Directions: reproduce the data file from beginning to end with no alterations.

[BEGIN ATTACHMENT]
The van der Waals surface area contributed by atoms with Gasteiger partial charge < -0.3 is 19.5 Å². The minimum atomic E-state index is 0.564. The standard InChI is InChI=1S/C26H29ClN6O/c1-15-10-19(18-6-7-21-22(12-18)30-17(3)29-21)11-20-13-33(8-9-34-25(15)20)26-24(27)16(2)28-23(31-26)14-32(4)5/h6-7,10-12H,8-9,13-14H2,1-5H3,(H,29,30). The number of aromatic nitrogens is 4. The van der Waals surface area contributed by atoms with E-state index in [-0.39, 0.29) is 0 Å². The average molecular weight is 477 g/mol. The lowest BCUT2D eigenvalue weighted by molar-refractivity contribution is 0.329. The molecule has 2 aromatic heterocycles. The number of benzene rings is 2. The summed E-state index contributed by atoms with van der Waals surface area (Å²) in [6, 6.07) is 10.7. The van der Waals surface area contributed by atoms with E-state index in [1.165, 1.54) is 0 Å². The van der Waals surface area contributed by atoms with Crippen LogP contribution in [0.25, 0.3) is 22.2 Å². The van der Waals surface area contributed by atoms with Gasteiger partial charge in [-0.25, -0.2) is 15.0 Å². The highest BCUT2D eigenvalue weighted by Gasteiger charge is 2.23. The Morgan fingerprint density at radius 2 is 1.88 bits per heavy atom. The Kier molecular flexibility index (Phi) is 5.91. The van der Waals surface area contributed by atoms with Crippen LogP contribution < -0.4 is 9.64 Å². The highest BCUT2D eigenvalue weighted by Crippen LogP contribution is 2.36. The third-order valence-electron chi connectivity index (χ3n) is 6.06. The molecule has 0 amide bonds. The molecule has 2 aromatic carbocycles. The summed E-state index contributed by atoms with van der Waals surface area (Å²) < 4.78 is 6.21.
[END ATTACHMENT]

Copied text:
The van der Waals surface area contributed by atoms with Gasteiger partial charge < -0.3 is 19.5 Å². The minimum atomic E-state index is 0.564. The standard InChI is InChI=1S/C26H29ClN6O/c1-15-10-19(18-6-7-21-22(12-18)30-17(3)29-21)11-20-13-33(8-9-34-25(15)20)26-24(27)16(2)28-23(31-26)14-32(4)5/h6-7,10-12H,8-9,13-14H2,1-5H3,(H,29,30). The number of aromatic nitrogens is 4. The van der Waals surface area contributed by atoms with E-state index in [-0.39, 0.29) is 0 Å². The average molecular weight is 477 g/mol. The lowest BCUT2D eigenvalue weighted by molar-refractivity contribution is 0.329. The molecule has 2 aromatic heterocycles. The number of benzene rings is 2. The summed E-state index contributed by atoms with van der Waals surface area (Å²) in [6, 6.07) is 10.7. The van der Waals surface area contributed by atoms with E-state index in [1.165, 1.54) is 0 Å². The van der Waals surface area contributed by atoms with Crippen LogP contribution in [0.25, 0.3) is 22.2 Å². The van der Waals surface area contributed by atoms with Gasteiger partial charge in [-0.25, -0.2) is 15.0 Å². The highest BCUT2D eigenvalue weighted by Gasteiger charge is 2.23. The Morgan fingerprint density at radius 2 is 1.88 bits per heavy atom. The Kier molecular flexibility index (Phi) is 5.91. The van der Waals surface area contributed by atoms with Crippen LogP contribution < -0.4 is 9.64 Å². The highest BCUT2D eigenvalue weighted by Crippen LogP contribution is 2.36. The third-order valence-electron chi connectivity index (χ3n) is 6.06. The molecule has 0 amide bonds. The molecule has 2 aromatic carbocycles. The summed E-state index contributed by atoms with van der Waals surface area (Å²) < 4.78 is 6.21.